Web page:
• Andy

    Very nice review here; it’s quite obvious that you work as a professional in the field of mobile. But one thing, do you really consider the bigger screen a pro *and* con? I’m the – proud – owner of a Samsung Galaxy S2, which has I think (without looking it up) the same, or very close to it, screen size Google Galaxy Nexus. Given that so much more content is now consumed on mobile devices, the larger screen makes video and text pages that much more enjoyable to view/read. I think the larger screen is what is driving more content to be consumed on these devices. Would I want a screen larger than this? No, I feel they’ve really got it right with the dimensions they have now, and I know I would not want to go back to something smaller than this. I think personal mileage will vary on this form factor issue as the benefit of a larger screen for content has more weight to it than spanning the screen with your thumb.

    In the immortal words of Steve Jobs – “You’re not holding it right”! :)

    One thing I definitely think you’ve got right is that the future is going to be mobile. When you see the trend in processing power / memory / storage on smart phones they are all following the same curve that applied to computers starting in the mid 80′s. More, better, faster, cheaper; but in generation cycles that are much more compressed compared to PC hardware.

    Personally I’m waiting for the day that my smart phone has the equivalent capability of my daytime Ubuntu desktop workstation and can wireless connect to a state-of-the-art pair of Oakley sunnies (sunglasses for the non Antipodeans) and continuously run AR information to the HUD, along with whatever natural language query results I would be gibbering about. Like, “which stores currently have Mass Effect 10 on sale in this part of town”? And, “if Jesus really did exist, could he get a verified Twitter account”?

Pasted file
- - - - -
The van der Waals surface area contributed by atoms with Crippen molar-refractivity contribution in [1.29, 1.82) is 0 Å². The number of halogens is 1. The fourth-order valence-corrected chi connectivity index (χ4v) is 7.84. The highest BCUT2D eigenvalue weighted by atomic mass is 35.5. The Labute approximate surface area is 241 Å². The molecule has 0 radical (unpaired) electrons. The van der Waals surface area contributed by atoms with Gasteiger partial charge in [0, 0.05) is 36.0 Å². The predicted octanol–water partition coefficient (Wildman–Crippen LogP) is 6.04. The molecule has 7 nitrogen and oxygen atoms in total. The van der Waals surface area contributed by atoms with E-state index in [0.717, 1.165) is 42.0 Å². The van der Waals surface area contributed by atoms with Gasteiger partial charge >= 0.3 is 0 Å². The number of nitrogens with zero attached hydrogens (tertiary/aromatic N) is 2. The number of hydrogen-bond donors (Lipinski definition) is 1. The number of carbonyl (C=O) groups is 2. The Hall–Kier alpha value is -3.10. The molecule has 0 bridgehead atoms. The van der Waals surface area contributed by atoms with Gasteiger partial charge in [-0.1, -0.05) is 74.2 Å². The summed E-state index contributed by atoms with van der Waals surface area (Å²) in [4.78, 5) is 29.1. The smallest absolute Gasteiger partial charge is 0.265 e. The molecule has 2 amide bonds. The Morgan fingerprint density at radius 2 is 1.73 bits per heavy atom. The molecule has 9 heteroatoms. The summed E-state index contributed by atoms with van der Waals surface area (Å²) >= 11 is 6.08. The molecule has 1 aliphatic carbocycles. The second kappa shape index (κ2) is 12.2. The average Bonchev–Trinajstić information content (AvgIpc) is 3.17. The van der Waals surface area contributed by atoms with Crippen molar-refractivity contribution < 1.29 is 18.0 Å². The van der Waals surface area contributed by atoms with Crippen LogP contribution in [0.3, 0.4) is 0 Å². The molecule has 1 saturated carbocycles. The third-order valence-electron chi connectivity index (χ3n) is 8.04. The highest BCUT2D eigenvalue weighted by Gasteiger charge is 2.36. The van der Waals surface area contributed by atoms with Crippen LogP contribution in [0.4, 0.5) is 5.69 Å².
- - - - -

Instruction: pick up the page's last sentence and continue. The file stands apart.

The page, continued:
• unwesen

      Haha :)

      Well, when I speak about the screen to be a pro and a con, things get tricky. What it comes down to is a) hand size, and b) usage. To be honest, I think it’ll be easiest if I write a separate blog post on that in reply.

      From a pure presentation point of view, the screen is awesome, and yes, just the right size. It’s just about still pocket sized, and just about large enough that you don’t need to squint any more.

      I suppose if I had a device with the same screen, processor, memory, etc. that also had haptic buttons, a trackball, a slide-out keyboard and an SD card slot, I would totally forgive it that I can’t easily reach all parts of the screen with one hand.